[PC-BSD Testing] Bluetooth is recognised but never works
ken at pcbsd.org
Thu Oct 25 09:31:29 PDT 2012
On 10/25/2012 08:37, David wrote:
> On 24/10/12 14:24, Ken Moore wrote:
>> On 10/24/2012 07:39, David wrote:
>>> I have PC-BSD 9.1-RC2 on my Netbook (Samsung NB30) and although the
>>> Bluetooth is recognised, I can't send files via Bluetooth. I have
>>> Ubuntu 12.04 on this same netbook and using an app called "Blueman"
>>> (in Ubuntu) I can instantly send files from my mobile phone via
>>> Bluetooth. I simply Bluetooth files to my netbook and "Blueman"
>>> pops-up a confirmation dialogue to accept or cancel. This is very
>>> easy and user-friendly. I'm hoping this same method could be used
>>> in PC-BSD when transferring files via Bluetooth. No "pairing" or
>>> having to battle with pin codes.
>>> I have mentioned this in the PC-BSD forums (my username on there is
>>> also David30) and I've been directed from there to this mailing
>>> list. It's my first post here and I've never used a mailing list
>>> before, so still got lots to learn. I'm also a newbie to PC-BSD,
>>> but have plenty of time to beta-test it and help contribute to
>>> making it better in any way I can.
>>> Testing mailing list
>>> Testing at lists.pcbsd.org
>> The current version of the Bluetooth manager *ONLY* sets up
>> pairing/connections between devices, it does not currently facilitate
>> the activation/usage of other bluetooth services (such as file
>> sharing, etc...). You will still need to use the command-line FreeBSD
>> methods for starting/using bluetooth services as necessary after the
>> pairing is completed via the GUI.
>> The link to the relevent section in the FreeBSD handbook is here.
>> You will specifically want to look at the different protocol sections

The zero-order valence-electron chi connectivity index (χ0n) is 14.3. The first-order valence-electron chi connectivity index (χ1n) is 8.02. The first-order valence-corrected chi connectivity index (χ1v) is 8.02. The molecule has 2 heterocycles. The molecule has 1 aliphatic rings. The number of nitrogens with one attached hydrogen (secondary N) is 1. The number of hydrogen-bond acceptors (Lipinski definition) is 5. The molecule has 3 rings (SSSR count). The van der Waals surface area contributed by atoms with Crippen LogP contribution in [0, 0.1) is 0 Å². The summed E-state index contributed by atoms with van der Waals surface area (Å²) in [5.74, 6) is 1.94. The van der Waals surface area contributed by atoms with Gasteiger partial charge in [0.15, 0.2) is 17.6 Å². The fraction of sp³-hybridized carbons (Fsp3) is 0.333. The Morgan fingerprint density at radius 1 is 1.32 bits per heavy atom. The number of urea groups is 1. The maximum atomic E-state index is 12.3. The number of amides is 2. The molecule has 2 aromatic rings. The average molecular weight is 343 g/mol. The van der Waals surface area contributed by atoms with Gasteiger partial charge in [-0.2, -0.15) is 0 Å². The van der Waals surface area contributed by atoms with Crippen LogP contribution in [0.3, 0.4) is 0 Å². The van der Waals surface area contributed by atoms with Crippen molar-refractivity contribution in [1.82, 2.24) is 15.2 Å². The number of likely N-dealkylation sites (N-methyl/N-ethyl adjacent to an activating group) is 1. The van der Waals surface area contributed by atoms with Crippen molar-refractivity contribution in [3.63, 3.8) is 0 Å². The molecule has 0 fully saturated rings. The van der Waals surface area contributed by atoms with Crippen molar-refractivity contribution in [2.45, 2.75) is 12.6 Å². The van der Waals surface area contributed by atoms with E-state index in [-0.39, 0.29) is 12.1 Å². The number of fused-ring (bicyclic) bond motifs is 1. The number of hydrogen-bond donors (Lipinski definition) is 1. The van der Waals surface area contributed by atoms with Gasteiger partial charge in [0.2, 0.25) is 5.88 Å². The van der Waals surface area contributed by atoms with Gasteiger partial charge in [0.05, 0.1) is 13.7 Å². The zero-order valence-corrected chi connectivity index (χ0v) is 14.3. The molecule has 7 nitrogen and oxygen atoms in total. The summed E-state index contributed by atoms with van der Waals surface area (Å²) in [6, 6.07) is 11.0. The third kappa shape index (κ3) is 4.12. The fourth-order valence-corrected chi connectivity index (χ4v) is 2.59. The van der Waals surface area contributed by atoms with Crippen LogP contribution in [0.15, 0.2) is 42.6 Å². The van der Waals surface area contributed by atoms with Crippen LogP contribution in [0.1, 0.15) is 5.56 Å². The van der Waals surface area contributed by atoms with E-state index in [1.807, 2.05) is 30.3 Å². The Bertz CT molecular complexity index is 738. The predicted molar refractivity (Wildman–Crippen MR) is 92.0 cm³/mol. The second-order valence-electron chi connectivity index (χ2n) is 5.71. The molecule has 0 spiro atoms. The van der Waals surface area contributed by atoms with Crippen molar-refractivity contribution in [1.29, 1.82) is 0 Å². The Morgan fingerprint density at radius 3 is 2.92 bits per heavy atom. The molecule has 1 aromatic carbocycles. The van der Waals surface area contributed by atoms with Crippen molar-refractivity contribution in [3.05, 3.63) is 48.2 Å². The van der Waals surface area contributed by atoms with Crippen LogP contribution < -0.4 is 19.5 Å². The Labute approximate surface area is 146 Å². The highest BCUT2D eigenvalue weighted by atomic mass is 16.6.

>> and how to activate them.
>> I will be re-visiting the Bluetooth manager for 9.2 in order to try
>> and setup some of the services automatically if possible. As I am not
>> very familiar with using bluetooth services at the moment, so I would
>> appreciate it if you could send the steps you needed to take for the
>> appropriate services to access your device(s). This would greatly
>> speed up the process of creating an automated procedure for the
>> bluetooth manager to handle.
> I have read that page in the FreeBSD handbook and I don't understand
> which commands to use - the commands are too cryptic for me. If users
> want to transfer files from a Bluetooth device, like a mobile phone,
> to PC-BSD, can it be made to behave in the same way as the "Blueman"
> app in Ubuntu - that is, send files via Bluetooth to PC-BSD, click on
> "accept" and the files are transferred immediately?
> Testing mailing list
> Testing at lists.pcbsd.org
From reading through the handbook again, it looks like the first thing
you want to do is browse what services are even available for your
device using the following command: "sdpcontrol -a <device number> browse"
Scanning through the output should give you some idea of what services
can even be used. The protocols/services that are specifically mentioned
L2CAP - use the "l2ping" and "l2control" commands to use this service
RFCOMM - "emulation of serial ports over the L2CAP protocol" (use the
OPUSH - file transfers between devices. I do not think PC-BSD has the
comms/obexapp port installed by default, so you may need to add it to
the base system with "pkg_add -r obexapp". Then you can use the
"obexapp" command to move files around (looks a bit like the sftp usage
from the examples).
SPP - Serial cable emulation from "rfcomm_sppd" command
DUN & PPP - Networking using the "ppp" and "rfcomm_pppd" commands
So it looks like you specifically are interested in using the OPUSH
protocol to move files around. So I would read mimic the examples in
that small section (32.4.9) to see if you can get it working. One note,
this is all does via the terminal, and not as easy as it should be. That
is why I am going to see if I can automate/simplify this process for
PC-BSD 9.2, so any information you can send me about success/failure and
the steps you took will greatly speed up the process.
~~ Ken Moore ~~
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